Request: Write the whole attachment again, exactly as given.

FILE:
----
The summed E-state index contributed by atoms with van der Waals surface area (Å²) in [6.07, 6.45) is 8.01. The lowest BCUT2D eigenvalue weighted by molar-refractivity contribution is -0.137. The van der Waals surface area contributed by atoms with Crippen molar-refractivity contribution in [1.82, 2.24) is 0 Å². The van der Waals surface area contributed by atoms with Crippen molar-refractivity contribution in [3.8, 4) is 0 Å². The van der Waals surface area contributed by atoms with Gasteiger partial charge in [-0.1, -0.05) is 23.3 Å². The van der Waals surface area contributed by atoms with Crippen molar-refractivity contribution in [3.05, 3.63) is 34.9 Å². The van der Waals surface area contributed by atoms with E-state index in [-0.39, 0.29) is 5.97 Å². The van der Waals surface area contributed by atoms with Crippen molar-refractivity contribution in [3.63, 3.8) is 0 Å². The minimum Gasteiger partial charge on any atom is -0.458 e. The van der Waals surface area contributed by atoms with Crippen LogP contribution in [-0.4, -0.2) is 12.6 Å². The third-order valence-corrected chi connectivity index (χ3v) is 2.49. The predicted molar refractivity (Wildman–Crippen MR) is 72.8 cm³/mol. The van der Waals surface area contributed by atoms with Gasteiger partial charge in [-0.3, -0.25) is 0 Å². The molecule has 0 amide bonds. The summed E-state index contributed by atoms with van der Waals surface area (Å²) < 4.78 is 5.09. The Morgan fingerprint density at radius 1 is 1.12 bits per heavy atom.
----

The summed E-state index contributed by atoms with van der Waals surface area (Å²) in [6.07, 6.45) is 8.01. The lowest BCUT2D eigenvalue weighted by molar-refractivity contribution is -0.137. The van der Waals surface area contributed by atoms with Crippen molar-refractivity contribution in [1.82, 2.24) is 0 Å². The van der Waals surface area contributed by atoms with Crippen molar-refractivity contribution in [3.8, 4) is 0 Å². The van der Waals surface area contributed by atoms with Gasteiger partial charge in [-0.1, -0.05) is 23.3 Å². The van der Waals surface area contributed by atoms with Crippen molar-refractivity contribution in [3.05, 3.63) is 34.9 Å². The van der Waals surface area contributed by atoms with E-state index in [-0.39, 0.29) is 5.97 Å². The van der Waals surface area contributed by atoms with Crippen molar-refractivity contribution in [3.63, 3.8) is 0 Å². The minimum Gasteiger partial charge on any atom is -0.458 e. The van der Waals surface area contributed by atoms with Crippen LogP contribution in [-0.4, -0.2) is 12.6 Å². The third-order valence-corrected chi connectivity index (χ3v) is 2.49. The predicted molar refractivity (Wildman–Crippen MR) is 72.8 cm³/mol. The van der Waals surface area contributed by atoms with Gasteiger partial charge in [-0.3, -0.25) is 0 Å². The molecule has 0 amide bonds. The summed E-state index contributed by atoms with van der Waals surface area (Å²) < 4.78 is 5.09. The Morgan fingerprint density at radius 1 is 1.12 bits per heavy atom.